Configuration Files

The tool can use JSON configuration files for its target domains. The configuration file includes settings the user can specify such as Phishing Domain, Target, Log File, and Certificate settings, among others. The following is a sample configuration running on the loopback IP address and targeting

mod two.jpg

Figure 2: Sample configuration file

For a detailed explanation of the configuration parameters, see the tool’s “How to use” page.


Harvested credentials can be viewed as the tool proxies the requests, in real time. They also can be accessed by viewing the log file or via one of the included plugins, which includes session impersonation (beta). The screenshots below show examples of these features.

mod three.jpgFigure 3: Harvested credentials in real time

mod four.pngFigure 4: Harvested credentials panel

About 2FA

Two-Factor Authentication (2FA) is often used as a mechanism to prevent credential abuse attacks, since attackers usually only have one. Since this tool proxies the traffic between the user and the legitimate target website, instead of  sending the user to a fake phishing site (which is a common attack vector), it is possible to intercept two factor authentication tokens so the user would be able to successfully authenticate. The user can then browse the website without knowing their credentials have been stolen. Therefore, 2FA is not a possible mitigation against this tool and users must always verify that the domain of the URL they are accessing is expected and not a malicious phishing site.

Protection recommendations

In the Akamai publication “What is Phishing?“, we discuss recommendations to reduce the risk of phishing impacting your business. One of the most important recommendations is to educate end users. End users should be able to recognize, avoid, and report the various types of phishing. Phishing exercises and awareness training help employees get familiarized with the tactics used by threat actors and how to respond to them.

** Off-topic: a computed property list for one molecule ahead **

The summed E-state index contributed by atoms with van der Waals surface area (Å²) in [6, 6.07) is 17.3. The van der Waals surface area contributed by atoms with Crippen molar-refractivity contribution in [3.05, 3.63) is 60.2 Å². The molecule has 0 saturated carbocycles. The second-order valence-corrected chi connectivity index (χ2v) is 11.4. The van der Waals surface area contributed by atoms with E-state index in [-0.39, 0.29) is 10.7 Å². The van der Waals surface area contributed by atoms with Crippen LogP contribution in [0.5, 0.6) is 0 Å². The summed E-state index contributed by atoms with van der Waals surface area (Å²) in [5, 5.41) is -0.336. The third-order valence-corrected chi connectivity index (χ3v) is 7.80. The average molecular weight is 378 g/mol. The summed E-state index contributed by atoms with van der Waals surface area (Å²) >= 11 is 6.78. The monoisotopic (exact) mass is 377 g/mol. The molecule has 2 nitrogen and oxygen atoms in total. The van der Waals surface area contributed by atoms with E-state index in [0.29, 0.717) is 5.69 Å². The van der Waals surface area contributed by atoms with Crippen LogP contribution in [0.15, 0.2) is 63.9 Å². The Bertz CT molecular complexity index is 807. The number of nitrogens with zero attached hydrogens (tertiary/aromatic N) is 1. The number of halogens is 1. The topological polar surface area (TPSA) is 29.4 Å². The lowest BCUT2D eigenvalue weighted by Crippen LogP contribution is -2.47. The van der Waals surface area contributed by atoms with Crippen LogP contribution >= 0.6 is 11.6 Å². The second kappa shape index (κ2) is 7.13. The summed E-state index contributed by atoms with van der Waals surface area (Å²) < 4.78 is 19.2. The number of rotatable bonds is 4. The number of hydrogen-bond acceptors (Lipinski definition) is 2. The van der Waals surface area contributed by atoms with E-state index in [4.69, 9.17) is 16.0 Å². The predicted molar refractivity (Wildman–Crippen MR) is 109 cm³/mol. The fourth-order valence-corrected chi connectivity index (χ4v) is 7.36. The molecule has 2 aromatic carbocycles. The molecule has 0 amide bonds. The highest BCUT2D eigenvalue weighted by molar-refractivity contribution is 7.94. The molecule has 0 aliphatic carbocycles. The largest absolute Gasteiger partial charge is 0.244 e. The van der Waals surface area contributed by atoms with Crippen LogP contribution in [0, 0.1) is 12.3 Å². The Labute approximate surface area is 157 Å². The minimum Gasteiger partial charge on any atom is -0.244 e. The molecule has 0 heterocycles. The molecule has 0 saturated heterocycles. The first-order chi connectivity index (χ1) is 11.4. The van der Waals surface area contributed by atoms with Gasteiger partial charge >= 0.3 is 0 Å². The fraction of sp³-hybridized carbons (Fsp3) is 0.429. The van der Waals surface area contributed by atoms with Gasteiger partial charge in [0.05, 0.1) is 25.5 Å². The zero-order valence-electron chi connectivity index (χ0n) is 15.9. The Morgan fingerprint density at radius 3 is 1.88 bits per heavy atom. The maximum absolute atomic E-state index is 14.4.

Recommendations for End Users

Larry Cashdollar advises that the best defense is a good offense, and that means taking your time to examine the email fully before taking any action. Furthermore, using a password manager like LastPass or 1Password can help prevent entering credentials into a phishing web page because the URL would not match the legitimate website saved in the password manager’s secure vault. Below is some guidance from on identifying phishing emails.

Common Features of Phishing Emails

  1. Too Good To Be True Lucrative offers and eye-catching or attention-grabbing statements are designed to attract people’s attention immediately. For instance, many claim that you have won an iPhone, a lottery, or some other lavish prize. Just don’t click on any suspicious emails.
  2. Sense of Urgency – A favorite tactic amongst cybercriminals is to ask you to act fast because the super deals are only for a limited time. Some of them will even tell you that you have only a few minutes to respond. When you come across these kinds of emails, it’s best to just ignore them. Sometimes, they will tell you that your account will be suspended unless you update your personal details immediately. Most reliable organizations give ample time before they terminate an account and they never ask patrons to update personal details over the Internet. When in doubt, visit the source directly rather than clicking a link in an email.